New Delhi: Newly appointed Law Minister Ashwani Kumar on Monday said he would try to push through pending legislations of his ministry by consensus in Parliament, and if he fails to muster support, he will wait for "another day".

He also said that as the Law Minister, he would try to establish a "harmonious, congenial and communicative" relationship between the political executive and the higher judiciary so that the two carry can forward the "national agenda" together.

On the issue of corruption, Kumar (59) said the commitment of the UPA Government to push forward the agenda to tackle and eliminate corruption will receive priority.

"We will continue to endeavour to forge the broadest possible political consensus in favour of a credible and effective Lokpal Bill which will enable us, along with the other bills which form part of a bouquet of legislations, to check corruption," he told reporters soon after assuming charge.

Former Law Minister Salman Khurshid, who took over as the External Affairs Minister yeaterday, was present to hand over the charge to Kumar.

With four Law Ministry bills pending in Parliament in various stages, Kumar conceded these can only be pushed through "if we can harness the requisite support in Parliament. We will press forward with our attempts to get that consensus and support. Where we succeed, we will push forward that legislation, where we do not succeed we will leave to another day till we have the requisite support."

He said he sincerely hopes to be able to pursuade a large number of parliamentarians who may have reservations to support legislative measures in "overarching national interest."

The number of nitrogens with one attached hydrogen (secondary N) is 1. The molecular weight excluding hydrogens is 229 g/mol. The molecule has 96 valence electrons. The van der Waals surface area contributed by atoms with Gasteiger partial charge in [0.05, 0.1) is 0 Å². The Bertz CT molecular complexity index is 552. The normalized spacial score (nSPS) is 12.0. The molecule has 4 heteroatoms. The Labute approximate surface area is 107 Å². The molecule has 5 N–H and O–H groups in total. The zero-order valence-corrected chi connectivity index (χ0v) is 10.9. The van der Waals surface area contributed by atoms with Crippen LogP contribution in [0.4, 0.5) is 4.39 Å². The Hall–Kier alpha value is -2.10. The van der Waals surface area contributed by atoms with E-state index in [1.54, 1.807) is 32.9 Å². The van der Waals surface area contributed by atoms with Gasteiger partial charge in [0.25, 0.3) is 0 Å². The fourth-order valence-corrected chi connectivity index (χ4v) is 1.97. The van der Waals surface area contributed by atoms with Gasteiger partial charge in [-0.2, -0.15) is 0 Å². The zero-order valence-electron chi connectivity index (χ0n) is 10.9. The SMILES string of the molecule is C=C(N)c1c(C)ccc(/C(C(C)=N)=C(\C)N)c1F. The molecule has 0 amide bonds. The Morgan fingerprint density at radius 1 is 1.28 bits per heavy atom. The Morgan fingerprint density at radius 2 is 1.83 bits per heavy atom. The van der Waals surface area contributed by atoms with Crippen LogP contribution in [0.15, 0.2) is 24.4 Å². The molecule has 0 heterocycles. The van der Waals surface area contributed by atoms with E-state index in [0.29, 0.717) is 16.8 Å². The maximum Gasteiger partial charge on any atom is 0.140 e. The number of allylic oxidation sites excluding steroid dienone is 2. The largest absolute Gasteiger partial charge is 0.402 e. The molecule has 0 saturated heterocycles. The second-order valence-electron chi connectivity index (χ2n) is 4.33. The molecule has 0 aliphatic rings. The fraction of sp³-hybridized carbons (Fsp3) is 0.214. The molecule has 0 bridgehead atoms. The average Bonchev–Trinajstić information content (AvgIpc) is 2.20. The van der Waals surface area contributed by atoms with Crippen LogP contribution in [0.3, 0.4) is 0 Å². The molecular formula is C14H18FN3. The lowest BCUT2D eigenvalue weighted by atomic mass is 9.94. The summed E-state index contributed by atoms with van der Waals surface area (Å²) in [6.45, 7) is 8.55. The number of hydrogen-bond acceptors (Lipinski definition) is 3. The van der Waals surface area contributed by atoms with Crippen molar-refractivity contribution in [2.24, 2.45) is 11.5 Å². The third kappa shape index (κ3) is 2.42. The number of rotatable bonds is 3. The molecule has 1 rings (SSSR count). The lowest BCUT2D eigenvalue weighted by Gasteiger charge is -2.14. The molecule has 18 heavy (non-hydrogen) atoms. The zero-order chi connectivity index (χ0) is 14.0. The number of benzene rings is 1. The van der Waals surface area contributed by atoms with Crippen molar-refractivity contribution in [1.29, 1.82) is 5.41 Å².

Four Law Ministry Bills, including the one to set up commercial divisions in High Court to tackle high value commercial disputes, are pending in the two Houses of Parliament.

A Constitutional amendment bill which seeks to increase the retirement age of High Court judges from 62 to 65 years to bring it at par with retirement age of Supreme Court judges is pending in Lok Sabha as opposition, especially the BJP, is not on board.

The Marriage Laws (Amendment) Bill which seeks to make divorce an easier process and provide a better safety net for women is also pending in Rajya Sabha. Recently, Khurshid had approached the Cabinet to get certain amendments cleared to benefit women even when the Bill was pending in the Upper House.

Though the amendments, suggested by the opposition, were cleared, there has been no forward movement on the legislation.

The Judicial Standards and Accountability Bill, which seeks to lay judicial standards for higher judiciary is yet to be taken up in Rajya Sabha after its passage in Lok Sabha.

Khurshid had recently said that he would move the Cabinet to get a controversial clause removed.

The clause states that: "No judge shall make unwarranted comments against the conduct of any constitutional or statutory institution or officials at the time of hearing matters in open courts during the course of hearing matters."

Once the amendments are cleared by the Cabinet, it will have to travel back to the Lok Sabha after its passage in the Upper House.

Several top jurists had objected to the provision.

Referring to the relationship between the government and the higher judiciary, Kumar said, "It has always been and will be the endeavour of the Law Ministry as the administrative and nodal ministry for law and justice to constantly work towards reiterating the need and to consolidate the fine constitutional balance between the three organs of the state as was envisaged by the founding fathers."

He said sometimes a view has been expressed that there is tension on the jurisdiction of other organs of the state. "I am not saying that that is necessarily the case all the time. But quite clearly I do believe that the constitutional disciple needs to be preserved at every stage by all organs."

Kumar, who is the third Law Minister in UPA II government, said a very harmonious, congenial and communicative relationship should be established between the political executive and the higher judiciary.


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